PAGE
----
Orna Shulman, a 53-year-old private investor in New York, says she spends about 60 nights a year in hotels. One pet peeve is loud, difficult-to-navigate lobbies, where reception desks are hard to find. “I won’t use [the lobby] if it is too cumbersome,” she says. “You want it easy.”
At the new Trump hotel in Toronto, the lobby is small and the reception area is separated into two smaller desks, allowing front-desk agents to walk around and introduce themselves with a handshake.
Doormen are trained to surreptitiously look at luggage tags and radio arriving guests’ names to the bellman and agents. That way, guests can be greeted by name, reservation details can be pulled up and a silver platter holding warm towels can be readied.
While escorting guests to their rooms, “I really try to think of funny things to say within the first five seconds,” says bellman Joshua Schwartz. “If you’re from Chicago, I’ll say ‘Did you bring me a deep dish pizza?’ “
A personal welcome can sometimes backfire, though, especially when it comes to repeat guests. A prior visit could have been with a previous girlfriend, for example, or a mistress. “You don’t always say, ‘Welcome back Mr. and Mrs.,’ ” says Mark Harmon, chief executive of Auberge Resorts, a collection of nine properties. “You have to be careful.”
The first 15 minutes don’t end at check-in. Once guests walk through the door to their rooms, cleanliness is critical, hotel operators say. Besides ensuring there are no obvious turnoffs, like hairs in the bathroom or stains on the towels, subtler signs can signal a room isn’t quite pristine.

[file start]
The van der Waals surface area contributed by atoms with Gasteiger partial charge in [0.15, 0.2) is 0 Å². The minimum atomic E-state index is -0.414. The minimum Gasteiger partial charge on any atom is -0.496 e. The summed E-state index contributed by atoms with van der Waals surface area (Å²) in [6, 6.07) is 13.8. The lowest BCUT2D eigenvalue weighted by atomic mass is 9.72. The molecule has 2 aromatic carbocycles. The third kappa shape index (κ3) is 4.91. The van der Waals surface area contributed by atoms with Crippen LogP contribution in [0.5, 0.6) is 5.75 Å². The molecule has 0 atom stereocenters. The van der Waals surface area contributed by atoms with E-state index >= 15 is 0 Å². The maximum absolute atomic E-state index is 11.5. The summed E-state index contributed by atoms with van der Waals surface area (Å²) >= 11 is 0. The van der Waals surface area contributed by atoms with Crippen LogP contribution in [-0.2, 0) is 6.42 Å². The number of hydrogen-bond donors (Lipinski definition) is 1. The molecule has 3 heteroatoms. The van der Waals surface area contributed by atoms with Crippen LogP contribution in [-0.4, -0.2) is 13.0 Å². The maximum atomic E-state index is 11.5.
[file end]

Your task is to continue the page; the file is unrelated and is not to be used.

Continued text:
Lopsided lamp shades, crooked desk pads and magazines askew on coffee tables are no-no’s for the housekeepers at the Ritz-Carlton, Toronto, a 14-month-old, 267-room, luxury hotel. “That sends a signal to the guest that something is not quite right and maybe the room is not so clean either,” says Tim Terceira, the hotel’s general manager.
High-end hotels often try to impress guests with extra goodies in the room. At the Peninsula Chicago, children are welcomed to rooms with cookies, martini glasses filled with gummy bears and tyke-sized robes and slippers.
Social media can amplify the goodie-induced goodwill. The Gramercy Park Hotel in Manhattan puts treats in the rooms of many first-time guests and those celebrating special occasions. One couple recently posted a photo on TripAdvisor of the cake they received for their anniversary. “Your guest can become your advocate,” says general manager Elizabeth Mao.
If employees at the Peninsula Chicago see a tweet from a hotel guest, they’ll try to give the person a box of chocolates with the note, “Thanks for the Tweet! Enjoy this treat!”
Some hotels bet that a good first impression includes a special scent. When people walk down the hallways at the Gramercy Park Hotel, for instance, motion-sensor devices trigger machines to emit a puff of a sandalwood and cedar fragrance.
When Mr. Damelincourt worked at the Trump in Chicago, the hotel tried pumping a scent into its lobby. But after two or three weeks, he yanked it. While many guests liked the smell, Mr. Damelincourt says, some complained, saying “it stinks.”